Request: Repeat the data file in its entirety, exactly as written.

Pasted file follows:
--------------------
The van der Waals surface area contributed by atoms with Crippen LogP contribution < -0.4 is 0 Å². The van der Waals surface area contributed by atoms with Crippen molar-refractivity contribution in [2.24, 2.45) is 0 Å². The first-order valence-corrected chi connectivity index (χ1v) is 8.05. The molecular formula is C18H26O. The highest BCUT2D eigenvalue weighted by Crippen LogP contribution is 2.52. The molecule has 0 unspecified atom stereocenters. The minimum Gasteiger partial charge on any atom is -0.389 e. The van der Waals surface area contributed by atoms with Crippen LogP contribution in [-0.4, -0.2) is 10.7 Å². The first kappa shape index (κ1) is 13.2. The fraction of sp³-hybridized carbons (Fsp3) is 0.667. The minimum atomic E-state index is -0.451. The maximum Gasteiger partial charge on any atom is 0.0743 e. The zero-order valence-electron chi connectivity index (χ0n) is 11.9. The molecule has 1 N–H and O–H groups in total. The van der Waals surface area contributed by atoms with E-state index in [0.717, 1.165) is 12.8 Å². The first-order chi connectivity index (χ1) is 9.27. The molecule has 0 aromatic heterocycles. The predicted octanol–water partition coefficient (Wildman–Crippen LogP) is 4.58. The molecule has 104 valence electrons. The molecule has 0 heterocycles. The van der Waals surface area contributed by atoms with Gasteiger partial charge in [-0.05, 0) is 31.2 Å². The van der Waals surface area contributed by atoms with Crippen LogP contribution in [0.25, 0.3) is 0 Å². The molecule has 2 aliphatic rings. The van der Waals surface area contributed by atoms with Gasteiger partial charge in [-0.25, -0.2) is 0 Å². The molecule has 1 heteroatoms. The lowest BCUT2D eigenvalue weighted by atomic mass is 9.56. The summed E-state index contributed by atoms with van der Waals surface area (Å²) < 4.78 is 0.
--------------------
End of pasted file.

The van der Waals surface area contributed by atoms with Crippen LogP contribution < -0.4 is 0 Å². The van der Waals surface area contributed by atoms with Crippen molar-refractivity contribution in [2.24, 2.45) is 0 Å². The first-order valence-corrected chi connectivity index (χ1v) is 8.05. The molecular formula is C18H26O. The highest BCUT2D eigenvalue weighted by Crippen LogP contribution is 2.52. The molecule has 0 unspecified atom stereocenters. The minimum Gasteiger partial charge on any atom is -0.389 e. The van der Waals surface area contributed by atoms with Crippen LogP contribution in [-0.4, -0.2) is 10.7 Å². The first kappa shape index (κ1) is 13.2. The fraction of sp³-hybridized carbons (Fsp3) is 0.667. The minimum atomic E-state index is -0.451. The maximum Gasteiger partial charge on any atom is 0.0743 e. The zero-order valence-electron chi connectivity index (χ0n) is 11.9. The molecule has 1 N–H and O–H groups in total. The van der Waals surface area contributed by atoms with E-state index in [0.717, 1.165) is 12.8 Å². The first-order chi connectivity index (χ1) is 9.27. The molecule has 0 aromatic heterocycles. The predicted octanol–water partition coefficient (Wildman–Crippen LogP) is 4.58. The molecule has 104 valence electrons. The molecule has 0 heterocycles. The van der Waals surface area contributed by atoms with Gasteiger partial charge in [-0.05, 0) is 31.2 Å². The van der Waals surface area contributed by atoms with Crippen LogP contribution in [0.25, 0.3) is 0 Å². The molecule has 2 aliphatic rings. The van der Waals surface area contributed by atoms with Gasteiger partial charge in [-0.25, -0.2) is 0 Å². The molecule has 1 heteroatoms. The lowest BCUT2D eigenvalue weighted by atomic mass is 9.56. The summed E-state index contributed by atoms with van der Waals surface area (Å²) < 4.78 is 0.